What Iran Learned from North Korea about Nuclear Weapons

Sept. 7 2017

As North Korea has become ever bolder in showing off its ability to create nuclear weapons, writes Anthony Ruggiero, Tehran has been watching closely to see how it can emulate Pyongyang’s success:

North Korea . . . authored the playbook now being used by Iran to fleece the United States and its allies. And if the United States fails to neutralize the North Korean threat, Iran will notice how the United States buckles in the face of nuclear pressure.

The Islamic Republic has already learned a number of damaging lessons from North Korea. First, cheating on nuclear deals is permitted. North Korea cheated twice, and we kept coming back for more. President Bill Clinton announced the 1994 Agreed Framework as a deal that would “freeze and then dismantle its nuclear program,” but Pyongyang violated the agreement when it started a covert uranium-enrichment program.

Washington tried another nuclear deal with the Kim regime, negotiating the 2005 Joint Statement, but North Korea built a nuclear reactor in Syria during the negotiations. The reactor was eventually destroyed by Israel in 2007. Normally that would have ended negotiations, proving that North Korea was not a serious interlocutor. Instead, the Kim regime was rewarded for its nuclear proliferation when the Bush administration removed it from the state-sponsors-of-terrorism list in 2008. . . .

The number of Iranian violations detailed by the UN secretary-general António Guterres in a recent report is stunning. Two Iranian attempts to procure missile components, aircraft parts, and anti-tank missile components from Ukraine were thwarted over a period of just six months. How many others have gotten through? Iran also continues its shipment of arms to the Houthi rebels in Yemen, in violation of two UN Security Council resolutions. . . .

While Iran has learned many lessons from North Korea, Washington should have learned a few, too. The most significant is that flawed, limited nuclear deals do not solve strategic issues.

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More about: Bill Clinton, George W. Bush, Iran nuclear program, North Korea, Nuclear proliferation, Politics & Current Affairs, U.S. Foreign policy

While Pursuing a Thaw with Israel, Saudi Arabia Foments Anti-Semitism at Home

July 18 2018

For the better part of this century, Jerusalem and Riyadh have cooperated clandestinely to contain Iran’s growing power. The kingdom has also increasingly aimed its diplomatic and propaganda efforts against Qatar, whose funding of Islamist groups—including Hamas—has damaged both Saudi Arabia and Israel. But, writes Edy Cohen, there’s a dark side to Riyadh’s efforts against the enemies of the Jewish state:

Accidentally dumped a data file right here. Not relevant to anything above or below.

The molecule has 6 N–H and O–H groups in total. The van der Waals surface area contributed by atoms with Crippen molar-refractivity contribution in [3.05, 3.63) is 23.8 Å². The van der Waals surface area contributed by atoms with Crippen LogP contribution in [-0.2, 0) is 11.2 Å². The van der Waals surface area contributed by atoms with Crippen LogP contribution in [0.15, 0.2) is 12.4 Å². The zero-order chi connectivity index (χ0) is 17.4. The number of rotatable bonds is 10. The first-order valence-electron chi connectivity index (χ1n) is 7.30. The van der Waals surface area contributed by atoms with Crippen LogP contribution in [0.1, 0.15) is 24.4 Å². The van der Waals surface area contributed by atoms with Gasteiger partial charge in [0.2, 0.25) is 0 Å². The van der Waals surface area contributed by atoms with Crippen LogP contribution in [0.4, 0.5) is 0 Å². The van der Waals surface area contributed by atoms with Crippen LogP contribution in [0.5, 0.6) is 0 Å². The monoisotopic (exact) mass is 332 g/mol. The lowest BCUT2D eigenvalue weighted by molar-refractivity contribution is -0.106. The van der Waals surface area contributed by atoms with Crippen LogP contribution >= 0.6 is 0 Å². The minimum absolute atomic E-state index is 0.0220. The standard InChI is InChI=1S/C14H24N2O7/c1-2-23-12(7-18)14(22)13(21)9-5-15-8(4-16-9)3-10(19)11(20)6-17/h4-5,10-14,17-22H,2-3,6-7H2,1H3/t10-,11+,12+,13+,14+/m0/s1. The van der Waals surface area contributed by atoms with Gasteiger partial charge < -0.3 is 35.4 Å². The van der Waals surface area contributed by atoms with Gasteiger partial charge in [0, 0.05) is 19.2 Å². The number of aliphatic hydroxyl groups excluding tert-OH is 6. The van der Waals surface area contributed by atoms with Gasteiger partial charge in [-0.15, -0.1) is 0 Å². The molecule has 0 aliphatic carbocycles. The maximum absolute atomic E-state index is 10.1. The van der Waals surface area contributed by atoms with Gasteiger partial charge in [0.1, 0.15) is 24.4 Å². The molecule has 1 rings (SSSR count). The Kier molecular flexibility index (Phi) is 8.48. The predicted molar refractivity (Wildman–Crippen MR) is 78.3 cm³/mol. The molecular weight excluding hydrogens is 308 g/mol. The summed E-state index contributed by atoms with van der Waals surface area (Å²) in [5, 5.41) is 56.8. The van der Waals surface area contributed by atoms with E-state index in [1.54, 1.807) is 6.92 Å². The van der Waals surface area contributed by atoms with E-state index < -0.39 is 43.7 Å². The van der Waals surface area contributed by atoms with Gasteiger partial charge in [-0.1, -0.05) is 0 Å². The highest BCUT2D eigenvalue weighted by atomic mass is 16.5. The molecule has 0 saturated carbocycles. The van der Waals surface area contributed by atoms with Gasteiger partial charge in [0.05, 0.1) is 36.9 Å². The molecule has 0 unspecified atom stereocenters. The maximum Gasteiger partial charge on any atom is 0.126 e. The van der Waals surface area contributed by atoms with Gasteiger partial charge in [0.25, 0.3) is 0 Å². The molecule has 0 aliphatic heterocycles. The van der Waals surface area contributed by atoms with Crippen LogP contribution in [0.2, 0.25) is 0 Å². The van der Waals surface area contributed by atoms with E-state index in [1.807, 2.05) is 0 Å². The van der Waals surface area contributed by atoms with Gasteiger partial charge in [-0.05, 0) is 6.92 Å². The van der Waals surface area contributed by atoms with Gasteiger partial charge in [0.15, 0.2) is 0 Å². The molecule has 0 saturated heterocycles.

The [Saudi cyberwarfare agency’s] Twitter account tweets daily, mostly against Qatar and Iran. It uses anti-Semitic terminology, referring to Qatar as “Qatariel,” a portmanteau of Qatar and Israel, and claiming the [Qatar-sponsored] Al Jazeera network “belongs to the Israeli Mossad.”

“‘The deal of the century’ is a Qatari scheme to sell Palestine to the Zionist entity,’” one tweet reads, while another alleges that the “Zionist” Hamad bin Khalifa al-Thani, the father of [Qatar’s ruler] Sheikh Tamim bin Hamad al-Thani, is scheming to divide the Arab states to fulfill the dreams of the “Zionist entity” and Iran. Yet another tweet alleges that Qatar is “trying to destroy the Arab world to serve the enemies of the Muslim world: Israel and Iran.” These statements penetrate deep into the Arab consciousness and increase existing hatred toward Jews and Israel.

The Saudis, then, are playing a double game. Behind the scenes, they send the Israelis the message that Iran is a common enemy and goad them to fight Iran and Hizballah. At home, however, they say the enemy is first and foremost the state of Israel, followed by Iran. Their formula is clear: covert ties with Israel coupled with overt hostility to the Jewish state to satisfy the people, a majority of whom hate Israel.

The Saudi double game is reminiscent of the Egyptian model under President Gamal Abdel Nasser in that dozens of anti-Semitic articles are published daily, while the Israeli populace is not exposed to the phenomenon and the politicians close their ears. Following the signing of the 1994 Oslo Accords, the Palestinians asked Israel for permission to incite “moderately” against the Jewish state for “domestic needs.” This incitement turned deadly and was used as live ammunition for the boycott, sanctions, and divestment movement (BDS). We must not give in and accept the incitement against us, and that is also true when Saudi Arabia is concerned. Incitement translates into action, and that action comes at a price.

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More about: Iran, Israel & Zionism, Qatar, Saudi Arabia